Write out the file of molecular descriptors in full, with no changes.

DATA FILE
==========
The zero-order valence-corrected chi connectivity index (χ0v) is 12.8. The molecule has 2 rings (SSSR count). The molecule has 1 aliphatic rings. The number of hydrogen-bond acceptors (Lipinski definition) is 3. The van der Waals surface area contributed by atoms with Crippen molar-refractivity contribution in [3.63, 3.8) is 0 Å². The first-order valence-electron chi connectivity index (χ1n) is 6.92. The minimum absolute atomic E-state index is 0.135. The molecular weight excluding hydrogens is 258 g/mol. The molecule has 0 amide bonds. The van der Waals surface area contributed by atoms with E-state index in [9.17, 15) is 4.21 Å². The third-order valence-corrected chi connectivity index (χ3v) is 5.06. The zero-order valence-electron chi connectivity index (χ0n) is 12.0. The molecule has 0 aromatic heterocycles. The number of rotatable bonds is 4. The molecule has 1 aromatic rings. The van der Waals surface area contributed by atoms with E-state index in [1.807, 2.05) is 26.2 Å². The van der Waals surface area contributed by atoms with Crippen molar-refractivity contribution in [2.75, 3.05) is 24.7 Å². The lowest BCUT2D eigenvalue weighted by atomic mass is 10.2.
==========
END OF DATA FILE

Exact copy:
The zero-order valence-corrected chi connectivity index (χ0v) is 12.8. The molecule has 2 rings (SSSR count). The molecule has 1 aliphatic rings. The number of hydrogen-bond acceptors (Lipinski definition) is 3. The van der Waals surface area contributed by atoms with Crippen molar-refractivity contribution in [3.63, 3.8) is 0 Å². The first-order valence-electron chi connectivity index (χ1n) is 6.92. The minimum absolute atomic E-state index is 0.135. The molecular weight excluding hydrogens is 258 g/mol. The molecule has 0 amide bonds. The van der Waals surface area contributed by atoms with E-state index in [9.17, 15) is 4.21 Å². The third-order valence-corrected chi connectivity index (χ3v) is 5.06. The zero-order valence-electron chi connectivity index (χ0n) is 12.0. The molecule has 0 aromatic heterocycles. The number of rotatable bonds is 4. The molecule has 1 aromatic rings. The van der Waals surface area contributed by atoms with E-state index in [1.807, 2.05) is 26.2 Å². The van der Waals surface area contributed by atoms with Crippen molar-refractivity contribution in [2.75, 3.05) is 24.7 Å². The lowest BCUT2D eigenvalue weighted by atomic mass is 10.2.